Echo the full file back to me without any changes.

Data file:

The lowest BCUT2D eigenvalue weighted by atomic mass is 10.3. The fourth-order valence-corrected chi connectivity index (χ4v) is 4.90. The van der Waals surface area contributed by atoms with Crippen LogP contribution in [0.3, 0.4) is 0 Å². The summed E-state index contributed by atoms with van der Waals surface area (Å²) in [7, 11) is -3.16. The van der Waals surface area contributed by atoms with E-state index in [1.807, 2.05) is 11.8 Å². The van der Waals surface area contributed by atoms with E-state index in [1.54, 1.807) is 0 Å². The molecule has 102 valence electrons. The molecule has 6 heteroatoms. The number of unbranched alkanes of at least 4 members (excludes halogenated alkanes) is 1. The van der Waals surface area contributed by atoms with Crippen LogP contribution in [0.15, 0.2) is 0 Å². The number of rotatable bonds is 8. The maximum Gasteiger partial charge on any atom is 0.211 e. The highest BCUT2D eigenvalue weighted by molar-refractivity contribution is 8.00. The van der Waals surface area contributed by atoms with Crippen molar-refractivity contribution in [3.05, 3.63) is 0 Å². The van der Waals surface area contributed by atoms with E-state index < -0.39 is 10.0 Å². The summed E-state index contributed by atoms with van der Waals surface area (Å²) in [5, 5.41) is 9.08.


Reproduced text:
The lowest BCUT2D eigenvalue weighted by atomic mass is 10.3. The fourth-order valence-corrected chi connectivity index (χ4v) is 4.90. The van der Waals surface area contributed by atoms with Crippen LogP contribution in [0.3, 0.4) is 0 Å². The summed E-state index contributed by atoms with van der Waals surface area (Å²) in [7, 11) is -3.16. The van der Waals surface area contributed by atoms with E-state index in [1.807, 2.05) is 11.8 Å². The van der Waals surface area contributed by atoms with E-state index in [1.54, 1.807) is 0 Å². The molecule has 102 valence electrons. The molecule has 6 heteroatoms. The number of unbranched alkanes of at least 4 members (excludes halogenated alkanes) is 1. The van der Waals surface area contributed by atoms with Crippen LogP contribution in [0.15, 0.2) is 0 Å². The number of rotatable bonds is 8. The maximum Gasteiger partial charge on any atom is 0.211 e. The highest BCUT2D eigenvalue weighted by molar-refractivity contribution is 8.00. The van der Waals surface area contributed by atoms with Crippen molar-refractivity contribution in [3.05, 3.63) is 0 Å². The van der Waals surface area contributed by atoms with E-state index < -0.39 is 10.0 Å². The summed E-state index contributed by atoms with van der Waals surface area (Å²) in [5, 5.41) is 9.08.